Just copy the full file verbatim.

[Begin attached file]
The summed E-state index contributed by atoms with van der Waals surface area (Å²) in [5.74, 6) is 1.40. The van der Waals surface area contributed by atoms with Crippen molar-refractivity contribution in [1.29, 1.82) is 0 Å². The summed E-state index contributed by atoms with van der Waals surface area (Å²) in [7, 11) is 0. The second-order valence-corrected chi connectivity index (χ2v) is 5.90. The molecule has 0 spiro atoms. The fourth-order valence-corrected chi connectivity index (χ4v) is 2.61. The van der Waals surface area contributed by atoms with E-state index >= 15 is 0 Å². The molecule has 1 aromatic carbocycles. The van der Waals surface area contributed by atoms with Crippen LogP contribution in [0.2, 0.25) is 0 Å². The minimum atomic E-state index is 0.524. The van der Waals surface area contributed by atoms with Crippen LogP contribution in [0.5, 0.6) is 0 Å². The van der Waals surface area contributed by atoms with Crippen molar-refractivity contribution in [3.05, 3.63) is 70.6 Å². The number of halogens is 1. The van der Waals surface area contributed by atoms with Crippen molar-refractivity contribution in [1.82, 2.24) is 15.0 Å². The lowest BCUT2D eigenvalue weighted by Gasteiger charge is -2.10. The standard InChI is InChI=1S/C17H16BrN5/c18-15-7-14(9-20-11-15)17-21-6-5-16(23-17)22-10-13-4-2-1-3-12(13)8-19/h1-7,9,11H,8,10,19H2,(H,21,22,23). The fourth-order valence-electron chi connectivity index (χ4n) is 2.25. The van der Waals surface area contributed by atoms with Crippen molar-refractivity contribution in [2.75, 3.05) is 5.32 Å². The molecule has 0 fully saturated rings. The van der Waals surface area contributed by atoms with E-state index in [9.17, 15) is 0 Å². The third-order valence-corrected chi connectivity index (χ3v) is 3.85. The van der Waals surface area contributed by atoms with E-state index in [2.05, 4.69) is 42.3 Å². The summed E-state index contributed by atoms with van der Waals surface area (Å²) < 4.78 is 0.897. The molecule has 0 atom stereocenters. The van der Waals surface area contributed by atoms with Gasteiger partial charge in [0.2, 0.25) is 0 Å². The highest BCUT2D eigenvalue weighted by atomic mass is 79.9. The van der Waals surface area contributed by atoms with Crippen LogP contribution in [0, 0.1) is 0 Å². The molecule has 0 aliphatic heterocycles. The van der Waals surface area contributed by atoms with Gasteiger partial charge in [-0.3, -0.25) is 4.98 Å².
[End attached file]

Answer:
The summed E-state index contributed by atoms with van der Waals surface area (Å²) in [5.74, 6) is 1.40. The van der Waals surface area contributed by atoms with Crippen molar-refractivity contribution in [1.29, 1.82) is 0 Å². The summed E-state index contributed by atoms with van der Waals surface area (Å²) in [7, 11) is 0. The second-order valence-corrected chi connectivity index (χ2v) is 5.90. The molecule has 0 spiro atoms. The fourth-order valence-corrected chi connectivity index (χ4v) is 2.61. The van der Waals surface area contributed by atoms with E-state index >= 15 is 0 Å². The molecule has 1 aromatic carbocycles. The van der Waals surface area contributed by atoms with Crippen LogP contribution in [0.2, 0.25) is 0 Å². The minimum atomic E-state index is 0.524. The van der Waals surface area contributed by atoms with Crippen LogP contribution in [0.5, 0.6) is 0 Å². The van der Waals surface area contributed by atoms with Crippen molar-refractivity contribution in [3.05, 3.63) is 70.6 Å². The number of halogens is 1. The van der Waals surface area contributed by atoms with Crippen molar-refractivity contribution in [1.82, 2.24) is 15.0 Å². The lowest BCUT2D eigenvalue weighted by Gasteiger charge is -2.10. The standard InChI is InChI=1S/C17H16BrN5/c18-15-7-14(9-20-11-15)17-21-6-5-16(23-17)22-10-13-4-2-1-3-12(13)8-19/h1-7,9,11H,8,10,19H2,(H,21,22,23). The fourth-order valence-electron chi connectivity index (χ4n) is 2.25. The van der Waals surface area contributed by atoms with Crippen molar-refractivity contribution in [2.75, 3.05) is 5.32 Å². The molecule has 0 fully saturated rings. The van der Waals surface area contributed by atoms with E-state index in [9.17, 15) is 0 Å². The third-order valence-corrected chi connectivity index (χ3v) is 3.85. The van der Waals surface area contributed by atoms with E-state index in [2.05, 4.69) is 42.3 Å². The summed E-state index contributed by atoms with van der Waals surface area (Å²) < 4.78 is 0.897. The molecule has 0 atom stereocenters. The van der Waals surface area contributed by atoms with Gasteiger partial charge in [0.2, 0.25) is 0 Å². The highest BCUT2D eigenvalue weighted by atomic mass is 79.9. The van der Waals surface area contributed by atoms with Crippen LogP contribution in [0, 0.1) is 0 Å². The molecule has 0 aliphatic heterocycles. The van der Waals surface area contributed by atoms with Gasteiger partial charge in [-0.3, -0.25) is 4.98 Å².